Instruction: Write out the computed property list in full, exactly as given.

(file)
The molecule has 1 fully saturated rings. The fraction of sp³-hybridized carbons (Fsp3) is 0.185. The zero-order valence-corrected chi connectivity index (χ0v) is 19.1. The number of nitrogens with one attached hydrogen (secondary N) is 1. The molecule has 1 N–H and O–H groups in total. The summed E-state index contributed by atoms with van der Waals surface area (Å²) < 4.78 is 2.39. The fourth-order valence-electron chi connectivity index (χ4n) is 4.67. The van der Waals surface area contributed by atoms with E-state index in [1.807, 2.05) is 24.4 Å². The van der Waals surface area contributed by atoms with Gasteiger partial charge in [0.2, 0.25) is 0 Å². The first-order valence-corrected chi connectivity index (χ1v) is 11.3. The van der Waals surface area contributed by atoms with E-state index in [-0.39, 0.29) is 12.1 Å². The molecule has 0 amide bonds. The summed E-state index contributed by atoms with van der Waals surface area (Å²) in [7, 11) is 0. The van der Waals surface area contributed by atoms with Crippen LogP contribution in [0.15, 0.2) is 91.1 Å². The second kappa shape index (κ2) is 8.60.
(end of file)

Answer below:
The molecule has 1 fully saturated rings. The fraction of sp³-hybridized carbons (Fsp3) is 0.185. The zero-order valence-corrected chi connectivity index (χ0v) is 19.1. The number of nitrogens with one attached hydrogen (secondary N) is 1. The molecule has 1 N–H and O–H groups in total. The summed E-state index contributed by atoms with van der Waals surface area (Å²) < 4.78 is 2.39. The fourth-order valence-electron chi connectivity index (χ4n) is 4.67. The van der Waals surface area contributed by atoms with E-state index in [1.807, 2.05) is 24.4 Å². The van der Waals surface area contributed by atoms with Gasteiger partial charge in [0.2, 0.25) is 0 Å². The first-order valence-corrected chi connectivity index (χ1v) is 11.3. The van der Waals surface area contributed by atoms with E-state index in [-0.39, 0.29) is 12.1 Å². The molecule has 0 amide bonds. The summed E-state index contributed by atoms with van der Waals surface area (Å²) in [7, 11) is 0. The van der Waals surface area contributed by atoms with Crippen LogP contribution in [0.15, 0.2) is 91.1 Å². The second kappa shape index (κ2) is 8.60.